I’ve noticed that Visual Programming Languages like Max and PD are still based around text, using e.g. distance as secondary notation, not actually part of the language syntax.  In Text, words that are closest together are automatically connected if their types are compatible.  You can see that I haven’t quite got the ‘closest together’ algorithm nailed yet, I’ve no idea why its decided to parse this as three separate, overlapping statements.  However I have got currying working, which I’m happy with.  At the moment it’s written in C using the clutter library, which I’m finding fun.  Anyway just a quick update, I’ve got a lot more ideas to implement before I know whether this idea has legs or not…

Upcoming performances and workshops

I’ve been doing things a bit on the quiet lately, including Live Coding on the streets of Liverpool, and in a nice bar in Huddersfield.  Time to update the blog I think.

Next week we’re doing some live coding in Sheffield:

6:30pm, Oct 29th 2010, Access Space, Sheffield UK - Live Coding alongside Jamie Forth, Scott Hewitt and Dan Stowell at Access Space, who hosted the international LOSS Live Code festival a few years ago.

Then in November Dave and I are doing a workshop on making music with functional programming at Piksel Festival in Norway Nov 18-21st 2010, we’ll do a slub performance too.

There’ll be some kind of thing at Goldsmiths, London on December 16th, more details nearer the time but will likely feature a slub performance by Ade and I and maybe Dave too if he’s around.  There are rumours bubbling up from Brighton that there may be a Live Coding tour of Japan next year as well.

Aside from that I’m moving house, writing up my PhD thesis, and dreaming up a visual programming language.  A post is brewing about the latter at least…

Heading north

I’m heading for Sheffield with my family in September.. I’ll have finished writing up my PhD by the time my funding runs out in April, and so will be looking for gainful employment from then, something like teaching, research, software development, music and/or event production in or around Sheffield. Any leads, including interesting people to meet, possible hosts for research applications (programming language design for artistic domains, interactive music interfaces etc) or anything else much appreciated. I am aware of the excellent access space and also the fine Adrian Moore at Sheffield Uni but little else… I’d also consider remote work/collaboration.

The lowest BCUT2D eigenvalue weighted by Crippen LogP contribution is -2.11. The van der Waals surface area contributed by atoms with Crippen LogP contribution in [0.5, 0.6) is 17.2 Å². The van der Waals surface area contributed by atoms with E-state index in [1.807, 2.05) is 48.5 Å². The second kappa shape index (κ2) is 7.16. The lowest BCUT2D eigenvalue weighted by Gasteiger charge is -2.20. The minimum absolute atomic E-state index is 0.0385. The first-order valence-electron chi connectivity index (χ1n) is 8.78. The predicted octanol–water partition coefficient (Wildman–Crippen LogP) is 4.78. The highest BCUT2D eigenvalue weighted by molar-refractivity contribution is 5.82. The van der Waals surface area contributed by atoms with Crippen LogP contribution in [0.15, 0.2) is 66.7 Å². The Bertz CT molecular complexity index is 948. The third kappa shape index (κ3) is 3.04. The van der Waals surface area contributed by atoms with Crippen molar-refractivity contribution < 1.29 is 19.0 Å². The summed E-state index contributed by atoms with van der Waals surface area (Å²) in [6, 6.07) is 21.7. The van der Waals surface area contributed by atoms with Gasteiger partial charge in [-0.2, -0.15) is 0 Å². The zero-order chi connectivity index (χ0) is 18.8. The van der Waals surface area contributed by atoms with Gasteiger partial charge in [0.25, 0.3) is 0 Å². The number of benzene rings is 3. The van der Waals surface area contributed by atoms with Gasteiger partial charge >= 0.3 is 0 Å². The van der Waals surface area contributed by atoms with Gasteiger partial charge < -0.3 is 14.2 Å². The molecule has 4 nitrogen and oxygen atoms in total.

Paper on bricolage programming

I’m very happy to have a paper “Bricolage Programming in the Creative Arts” accepted to this year’s PPIG (the Psychology of Programming Interest Group).  You’re probably better off reading the PDF version, but I’ve put it here too:

Bricolage Programming in the Creative Arts

Alex McLean   Geraint Wiggins

Centre for Cognition, Computation and Culture
Department of Computing
Goldsmiths, University of London

Abstract:

In this paper we consider artists who create their work by writing algorithms, which when interpreted by a computer generates their plotted drawings, synthesised music, animated digital video, or whatever target medium they have chosen. We examine the demands that such artists place upon their environments, the relationships between concepts and algorithms, and of cognition and computation. We begin by considering an artist’s creative process, and situating it within the bricolage style of programming. An embodied view of bricolage programming is related, underpinned by theories of cognitive metaphor and computational creativity, and finally with consideration of the bricolage programmer’s relation to time.